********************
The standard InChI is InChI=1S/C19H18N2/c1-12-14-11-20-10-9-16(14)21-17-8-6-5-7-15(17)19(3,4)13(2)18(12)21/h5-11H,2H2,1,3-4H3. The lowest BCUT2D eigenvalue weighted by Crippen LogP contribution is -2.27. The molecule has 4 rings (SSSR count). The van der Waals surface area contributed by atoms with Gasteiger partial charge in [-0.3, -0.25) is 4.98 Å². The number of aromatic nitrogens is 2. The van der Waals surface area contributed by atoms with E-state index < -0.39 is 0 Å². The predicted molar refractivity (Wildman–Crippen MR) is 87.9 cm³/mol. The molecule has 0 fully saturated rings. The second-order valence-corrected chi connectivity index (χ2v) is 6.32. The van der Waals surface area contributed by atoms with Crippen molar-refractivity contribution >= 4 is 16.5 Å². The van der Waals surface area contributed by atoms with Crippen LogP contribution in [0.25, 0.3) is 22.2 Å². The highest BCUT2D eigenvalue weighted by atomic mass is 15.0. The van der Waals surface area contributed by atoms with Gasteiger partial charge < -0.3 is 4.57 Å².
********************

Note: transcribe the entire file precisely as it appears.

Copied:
The standard InChI is InChI=1S/C19H18N2/c1-12-14-11-20-10-9-16(14)21-17-8-6-5-7-15(17)19(3,4)13(2)18(12)21/h5-11H,2H2,1,3-4H3. The lowest BCUT2D eigenvalue weighted by Crippen LogP contribution is -2.27. The molecule has 4 rings (SSSR count). The van der Waals surface area contributed by atoms with Gasteiger partial charge in [-0.3, -0.25) is 4.98 Å². The number of aromatic nitrogens is 2. The van der Waals surface area contributed by atoms with E-state index < -0.39 is 0 Å². The predicted molar refractivity (Wildman–Crippen MR) is 87.9 cm³/mol. The molecule has 0 fully saturated rings. The second-order valence-corrected chi connectivity index (χ2v) is 6.32. The van der Waals surface area contributed by atoms with Crippen molar-refractivity contribution >= 4 is 16.5 Å². The van der Waals surface area contributed by atoms with Crippen LogP contribution in [0.25, 0.3) is 22.2 Å². The highest BCUT2D eigenvalue weighted by atomic mass is 15.0. The van der Waals surface area contributed by atoms with Gasteiger partial charge < -0.3 is 4.57 Å².